Aside from these big news items, DormCon has made some more subtle advancements which I think are as important as (if not more than) the items listed above.

Participation. We've gone from having 5 to 6 dorms represented at DormCon meetings to having 8 to 9 dorms represented. This means that the conversations had and decisions made within DormCon are more strongly mandated and better represent the diversity of the dorm student community. As DormCon begins meeting more often next year, we hope that the quality and effectiveness of our conversations will continue to improve.

Relations with the Administration. We have begun to forge a good working relationship with Larry Benedict, the new Dean for Student Life. Since coming to MIT, Benedict has seen DormCon work effectively to create an official forum for discussion of dorm life issues, and he is happy to have an organization of students who can help him to determine what issues are of concern to students and work to uphold and improve the quality of life in the dorms. Larry will surely continue to be a strong ally for DormCon in the future. Additionally, we have opened the door for more communication between DormCon and the administration on all levels, and will be seeing more administrators appearing at DormCon meetings.

JudComm. We have begun to strengthen the Judicial Committee system by establishing meetings and training sessions, bringing JudComm officers from all the dorms together. However, the JudComm system still has a long way to go. It is important that in the future, there is a visible and effective student-run system of conflict resolution in the dorms so that an administration-run system of conflict resolution is unnecessary. Larry Benedict is especially supportive of the Judicial Committee system, for it allows him to stay out of business which is better for the dorms to handle internally.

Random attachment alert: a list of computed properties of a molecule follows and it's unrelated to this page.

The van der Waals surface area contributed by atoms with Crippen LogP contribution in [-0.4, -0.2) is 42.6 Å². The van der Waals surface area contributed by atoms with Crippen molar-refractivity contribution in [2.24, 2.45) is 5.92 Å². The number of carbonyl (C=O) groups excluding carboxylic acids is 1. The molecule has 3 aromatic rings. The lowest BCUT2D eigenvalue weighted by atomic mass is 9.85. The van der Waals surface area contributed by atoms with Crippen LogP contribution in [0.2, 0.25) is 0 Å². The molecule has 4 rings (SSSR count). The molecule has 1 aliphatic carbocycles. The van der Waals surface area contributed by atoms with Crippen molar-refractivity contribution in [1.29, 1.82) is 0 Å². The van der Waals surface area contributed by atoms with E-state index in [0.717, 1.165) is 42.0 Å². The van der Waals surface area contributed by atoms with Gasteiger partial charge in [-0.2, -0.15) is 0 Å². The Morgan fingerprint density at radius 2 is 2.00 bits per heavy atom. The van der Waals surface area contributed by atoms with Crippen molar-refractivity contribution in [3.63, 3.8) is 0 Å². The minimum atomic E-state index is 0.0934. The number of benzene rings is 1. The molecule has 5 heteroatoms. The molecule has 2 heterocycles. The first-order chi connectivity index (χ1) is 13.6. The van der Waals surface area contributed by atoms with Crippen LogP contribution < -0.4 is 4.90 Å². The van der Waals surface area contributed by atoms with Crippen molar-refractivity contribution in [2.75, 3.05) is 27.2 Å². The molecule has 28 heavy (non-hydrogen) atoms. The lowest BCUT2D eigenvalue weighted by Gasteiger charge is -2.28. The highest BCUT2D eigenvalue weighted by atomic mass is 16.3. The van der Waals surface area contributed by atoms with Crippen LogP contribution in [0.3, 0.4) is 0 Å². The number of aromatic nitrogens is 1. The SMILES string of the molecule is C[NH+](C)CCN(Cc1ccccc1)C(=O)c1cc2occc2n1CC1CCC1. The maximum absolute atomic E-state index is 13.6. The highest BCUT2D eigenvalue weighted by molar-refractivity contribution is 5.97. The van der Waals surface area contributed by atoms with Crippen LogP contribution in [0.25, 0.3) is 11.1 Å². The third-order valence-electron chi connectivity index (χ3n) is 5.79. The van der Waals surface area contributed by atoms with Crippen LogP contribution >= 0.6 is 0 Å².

Relations with the IFC. We have continued to keep good relations with the IFC, and have begun to collaborate on projects such as TIPS training and publications. Hopefully this relationship will continue to develop in future years.

$Money$ We spent and allocated over $25,000 this year. $23,000 of this was allocated towards projects such as the EMT training class, Fall Festival, Spring Weekend, Concert for Humanity, Steer Roast, various other dorm-hosted events and some dorm facilities improvements.

And this all seems like nothing after looking at some of the issues on the horizon: the future of residence-based advising programs; the future of the house fellows program; budgeting for physical improvements to dorms; JudComm; house funds and house taxes; summer housing; and finally, the small issues of opening a new dorm and the transition to housing all freshmen on campus in 2002.

It's been my pleasure to serve as DormCon president for the past year and I hope to continue helping out while I'm around. I wish Matt Cain and his new executive committee much luck, I hope that they are smart enough not to repeat some of the mistakes of the past, and I hope that they get a chance to learn something and have some fun along the way. Because that's really what college is all about.